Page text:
First of all, what makes me feel the most not-normal here in Country X at the moment is not understanding any of the languages spoken. I can understand a little bit sometimes—mostly because they use English words—but not most of what they are saying and only with great effort. So I can break my head trying to understand and still not really succeed—which makes me feel stupid. Or I can not understand and then be left out of most social interactions. And instead feel lonely. Not understanding the languages that people feel most comfortable speaking makes it very difficult to be a part of things or to enter very far into the culture or the community.

Tonight, in the national language, Madame Kay told her daughter to prepare tea for me. And I understood.

Later, a colleague came to the house with fabric and they got to talking about national dress and fitting and some other things I didn’t quite catch. Also in the national language. And the colleague said the national dress she was using as a model was too big and Madame Kay said it was fine. And I understood that too.

So then I began to feel a bit of hope for myself. Sometimes, I do understand what is being said. It may be possible for me to learn to understand at least some things in the course of the next year and half that I intend to be here.

I began to think I can do this. Or as my blogging friend Ellen says, I can do some of this. That’s a start. Isn’t it? Some of this is something.

Fate, Charlotte, and Madame Kay

Today started off badly.

I think it began with the mice two days ago.

My resident house mice, I have determined, are out of hand. There are too many of them and they are too bold and, although I like mice, they are not sanitary to have in your kitchen or, indeed, in your living room. So I have been systematically murdering them.

A colleague told us about his homemade mouse trap, which can be either lethal or non-lethal. Mine is lethal, because I’m not sure what the point of taking a mouse outside would be. It’s not like mice can’t find their way home again.

The trap drowns them, which is not the most painful way to die, but it is terrifying. I know this and am horrified at myself for doing it. Twice, I could not bear to see a drowning mouse succumb to the water, and I hit it with a beer bottle to save it from prolonged suffering.

It is really and truly awful. And I would like them all to die fast so I can get this over with. There are five of them at least. I have killed three. The other two have become cautious and I don’t see them as much. But they are still there.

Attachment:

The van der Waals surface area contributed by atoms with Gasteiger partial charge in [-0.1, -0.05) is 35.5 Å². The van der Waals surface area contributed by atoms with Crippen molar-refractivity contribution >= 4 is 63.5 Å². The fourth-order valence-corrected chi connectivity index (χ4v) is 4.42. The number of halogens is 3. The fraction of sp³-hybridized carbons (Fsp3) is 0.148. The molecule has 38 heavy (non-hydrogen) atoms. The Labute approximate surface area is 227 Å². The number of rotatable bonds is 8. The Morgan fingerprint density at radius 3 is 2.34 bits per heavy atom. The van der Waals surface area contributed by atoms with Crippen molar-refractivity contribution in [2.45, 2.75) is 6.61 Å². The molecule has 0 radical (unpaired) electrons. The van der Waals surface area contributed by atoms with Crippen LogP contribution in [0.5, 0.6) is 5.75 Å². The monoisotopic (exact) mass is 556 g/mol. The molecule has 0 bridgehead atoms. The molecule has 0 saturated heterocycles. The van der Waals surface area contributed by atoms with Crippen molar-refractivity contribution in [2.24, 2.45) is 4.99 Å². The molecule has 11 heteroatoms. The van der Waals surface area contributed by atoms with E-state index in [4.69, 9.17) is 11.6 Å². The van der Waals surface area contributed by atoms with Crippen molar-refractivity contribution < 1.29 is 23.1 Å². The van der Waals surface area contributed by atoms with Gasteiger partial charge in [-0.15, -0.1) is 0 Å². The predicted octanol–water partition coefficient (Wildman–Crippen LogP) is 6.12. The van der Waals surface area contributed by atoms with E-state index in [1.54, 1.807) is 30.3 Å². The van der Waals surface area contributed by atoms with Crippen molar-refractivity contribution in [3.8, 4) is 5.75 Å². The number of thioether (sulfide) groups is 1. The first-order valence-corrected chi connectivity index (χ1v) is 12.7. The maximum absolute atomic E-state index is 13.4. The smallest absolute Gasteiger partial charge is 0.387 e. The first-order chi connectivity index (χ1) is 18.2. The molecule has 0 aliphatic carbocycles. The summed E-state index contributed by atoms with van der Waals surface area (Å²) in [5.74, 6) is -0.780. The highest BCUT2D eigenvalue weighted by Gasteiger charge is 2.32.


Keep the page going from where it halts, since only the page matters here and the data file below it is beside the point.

This has triggered a horror at myself and at what I am capable of doing: there is an obvious parallel between bludgeoning a mouse to save it the terror of drowning now and strangling a kitten to save it from the pain of my father’s torture decades ago. What kind of heartless monster am I anyway?

Yesterday, I managed to do my marking, get through the day, be kind of normal. But then I couldn’t keep it together any longer. This morning, I was first in a mental fog and then in emotional anguish. Again, I felt worthless, useless, ugly and inadequate. I know I can’t just keep pushing those feelings away. But once I feel them, I don’t know what to do with them either. Mostly, I cried and wasted my internet balance surfing. I don’t really know if that helped or not.

Charlotte finally said, “Let’s make a cup of tea.”

Charlotte usually says, “Let’s make a cup of tea.” According to Charlotte, there is no problem that cannot be sorted out better with a little sugar and caffeine: she is firmly of the “tea and biscuit” school of psychotherapy.

Charlotte is an old part—old in the sense of elderly, or at least she seemed old to me when I was a child. Now, it’s possible I am almost her age. She is not motherly so much as spinster-aunt-like. And she has all the compassion some of me lacks and so much of me needs. She likes opera and classical music and, oddly enough, has a sense of style—which none of the rest of me really has.

So she made a cup of tea. And I did actually begin to feel better. I swept the house and made lunch at long last—at 3 pm. Things started to feel a little bit hopeful. I’ve been wrestling with this sense of contempt for myself and then Charlotte popped up with a bit of compassion. I let all of this sit in my head for a while and stew.

And suddenly I started thinking about sex. Which I normally avoid doing very much of. I’m not sure it’s relevant to my life these days in Country X anyway. But I came around to something important this time.

When you are trafficked by your parent, first of all, you very often have to look and act like you want what your abuser wants. You aren’t trying to please your abuser because you have a personal relationship with him. Many times, you’ve never seen your abuser before and you will never see him again. But you don’t want to be beaten afterwards or, in my case, put in the freezer. Your abuser is a customer, and the customer must be kept happy. If you don’t, your parent will do something terrible to you. It’s not that you have to make the people close to you happy. You have to make everyone happy. Anyone who wants something from you.